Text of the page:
Hosting and Annotating PDFs in WordPress
I’ve written about annotating OCRed PDFs before at the hypothes.is blog. This post is an attempt to slow down and expand upon a few simple steps of the general process of doing so: how to actually upload and host PDFs within a WordPress install. If you are familiar with the WP platform then this is likely nothing new. But it’s something I get asked about enough — usually by teachers entirely new to the platform — that I thought I’d write a brief blog/tutorial (blogtorial?). Combined with my post on getting started with your own WordPress install using Reclaim Hosting, this will get you set up with your own blog/website to host multiple formats of texts for annotation by a class.
This post is a continuation of the drum I’ve been beating lately about the utility and power of teachers compiling their own anthologies or course readers in some annotatable place online. In discussing this process before, though, I’ve mostly been talking about copying and pasting text into annotatable WordPress HTML posts or pages — or doing something similar in PressBooks or Scalar). There’s probably no need for most educators to go through the trouble of setting up Scalar or PressBooks to get a handful of texts online. And if you are working with PDFs primarily — if you are, say, reading a bunch of academic articles in that format — there’s a bit more to the story.
While this blog is WordPress focused, I’ve worked with teachers who have hosted PDFs for annotation in a variety of LMSs and CMSs. I’ll probably circle back and write some posts about these other spaces, but here are a few that I know hypothes.is plays well with: Blackboard, Moodle, and Drupal. And here are a few that I know it does not: Google Docs and Canvas. You can have students download PDFs from both Google Docs and Canvas (not to mention Dropbox, etc.) and collaboratively annotate them locally as outlined here. It’s not as nice as having an easy place online to point students to, but it works. And of course hypothes.is is working on interoperability with both those systems.
As I mentioned in the OCR blog from last year, it was a professor at NYU, Krystyna Michael, who first started pushing me to figure this whole thing out. I helped her OCR a PDF, but she did what I describe step-by-step below and hosted PDFs of essays and articles her class was reading on a WordPress page, including the one by Joan Didion above.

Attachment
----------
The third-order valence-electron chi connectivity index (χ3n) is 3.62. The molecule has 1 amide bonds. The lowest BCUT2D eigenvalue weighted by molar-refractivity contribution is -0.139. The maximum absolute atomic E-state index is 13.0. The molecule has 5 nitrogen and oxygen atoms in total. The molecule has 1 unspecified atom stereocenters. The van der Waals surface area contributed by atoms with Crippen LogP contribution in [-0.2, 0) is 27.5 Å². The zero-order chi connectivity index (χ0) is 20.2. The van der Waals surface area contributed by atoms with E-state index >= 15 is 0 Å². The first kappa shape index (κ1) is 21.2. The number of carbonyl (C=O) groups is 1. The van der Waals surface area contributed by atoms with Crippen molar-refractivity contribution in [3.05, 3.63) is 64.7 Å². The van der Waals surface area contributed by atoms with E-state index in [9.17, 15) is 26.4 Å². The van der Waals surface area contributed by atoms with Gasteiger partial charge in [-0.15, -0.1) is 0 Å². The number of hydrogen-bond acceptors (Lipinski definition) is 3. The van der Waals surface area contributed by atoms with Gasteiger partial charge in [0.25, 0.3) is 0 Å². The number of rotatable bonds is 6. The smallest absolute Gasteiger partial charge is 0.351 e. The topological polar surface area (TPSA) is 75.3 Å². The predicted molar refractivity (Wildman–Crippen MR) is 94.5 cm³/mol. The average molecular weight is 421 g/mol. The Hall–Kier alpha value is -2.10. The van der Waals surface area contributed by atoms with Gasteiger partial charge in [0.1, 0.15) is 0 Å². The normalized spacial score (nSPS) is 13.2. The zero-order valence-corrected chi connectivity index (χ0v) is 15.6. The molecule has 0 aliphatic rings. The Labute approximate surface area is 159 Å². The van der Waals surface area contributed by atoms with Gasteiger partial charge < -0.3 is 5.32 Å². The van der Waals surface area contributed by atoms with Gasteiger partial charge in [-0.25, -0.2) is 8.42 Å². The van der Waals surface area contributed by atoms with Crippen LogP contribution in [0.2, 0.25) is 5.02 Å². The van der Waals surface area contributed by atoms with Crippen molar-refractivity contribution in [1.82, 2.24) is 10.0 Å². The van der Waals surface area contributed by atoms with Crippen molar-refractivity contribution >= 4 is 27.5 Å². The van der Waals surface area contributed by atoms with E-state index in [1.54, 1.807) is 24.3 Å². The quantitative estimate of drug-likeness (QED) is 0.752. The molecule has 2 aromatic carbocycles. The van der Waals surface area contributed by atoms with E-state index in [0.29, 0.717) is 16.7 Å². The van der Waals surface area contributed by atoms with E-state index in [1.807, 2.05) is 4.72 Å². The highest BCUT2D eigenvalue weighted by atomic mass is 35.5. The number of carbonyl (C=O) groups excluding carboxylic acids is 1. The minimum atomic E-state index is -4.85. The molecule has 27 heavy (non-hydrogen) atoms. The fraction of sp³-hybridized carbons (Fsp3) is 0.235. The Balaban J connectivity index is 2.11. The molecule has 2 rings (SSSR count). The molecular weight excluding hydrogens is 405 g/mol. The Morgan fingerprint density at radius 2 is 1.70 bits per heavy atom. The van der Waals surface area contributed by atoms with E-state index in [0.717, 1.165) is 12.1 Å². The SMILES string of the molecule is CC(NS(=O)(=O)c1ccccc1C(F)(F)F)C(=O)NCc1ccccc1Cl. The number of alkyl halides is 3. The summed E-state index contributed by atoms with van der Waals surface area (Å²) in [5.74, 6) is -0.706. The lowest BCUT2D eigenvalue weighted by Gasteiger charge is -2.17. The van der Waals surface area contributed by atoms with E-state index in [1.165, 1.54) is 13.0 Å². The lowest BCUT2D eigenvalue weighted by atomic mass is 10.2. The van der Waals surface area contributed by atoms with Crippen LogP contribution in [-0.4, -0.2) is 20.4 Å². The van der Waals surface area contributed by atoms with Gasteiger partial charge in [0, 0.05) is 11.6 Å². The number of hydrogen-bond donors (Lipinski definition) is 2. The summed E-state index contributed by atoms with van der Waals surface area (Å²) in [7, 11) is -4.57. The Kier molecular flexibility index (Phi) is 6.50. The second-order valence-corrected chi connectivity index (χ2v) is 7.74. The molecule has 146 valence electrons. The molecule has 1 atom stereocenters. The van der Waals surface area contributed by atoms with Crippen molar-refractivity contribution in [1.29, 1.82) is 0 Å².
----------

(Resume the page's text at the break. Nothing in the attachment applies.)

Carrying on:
You do need your PDFs to be OCRed to be annotatable, though, so here’s a short video showing how to do so with Adobe AcrobatPro:
The How To
(Though it could have been annotated at the NMC website, I chose to download the PDF to my desktop and upload it to my WordPress blog for demonstration purposes. In other cases, the PDF of a reading may not exist yet online, or may not yet be OCRed, so I would have to be responsible for hosting it.)
That link will open as a .pdf webpage hosted in my WordPress blog installation.
I cannot make hypothes.is native on this page using the WordPress plugin, as I can on regular posts and pages within the blog. I can however activate the hypothes.is Chrome extension or bookmarklet and annotate the page myself or with others. So too can I create a via proxy link to the page that is natively annotatable without the extension/bookmarklet — such a link could be made directly from a post/page of readings (as here), but would need to be done manually by changing the link above.
I can add a PDF to my WordPress install from within a page or post by clicking “Add media” just above the composition window. Below you can see I selected text to create a link.
I can also “Add media” unassociated with a particular post/page by going to Dashboard > Media > New.
I can then find the new media/PDF in my media “Library” and copy the URL to get a link I can paste/share elsewhere:
That URL is the same as it would be by creating the link inside a post/page except that I’ve skipped creating a page/hyperlink for the URL to be linked from.
I haven’t looked into it yet, but I don’t think I can make the .pdf page itself private. But of course if your blog requires a login, then you probably don’t need to be concerned about copyright issues (trust me, I know as much about copyright law as Dr. Nick does about medicine). My annotations at that page, unless private or part of a group, will however be viewable, along with their textual referents, in the hypothes.is stream.
However, if my concern is that my group’s annotations are private here, I should create a new private group using hypothes.is for our collaborative annotation.
Someone else could go through the same process as me, downloading the same doc from NMC, uploading elsewhere, and annotating the PDF. And if they did so in public, those annotations would also appear on “my” version of the PDF. I did so myself here — adding a second annotation in the new location.
The synchronization above is due to a spec of PDF protocol — each PDF has a kind of fingerprint. That fingerprint allows for collaborative annotation of PDFs in different locations and even locally. (Jon Udell explains why in this blog.) There are ways to erase the original fingerprint and thus get a new and different version of a PDF, but I’m not going to go into that here. If you are worried about multiple classes annotating the same text over time, then simply use the hypothes.is groups feature.
Originally published at An Annotated Domain of My Own.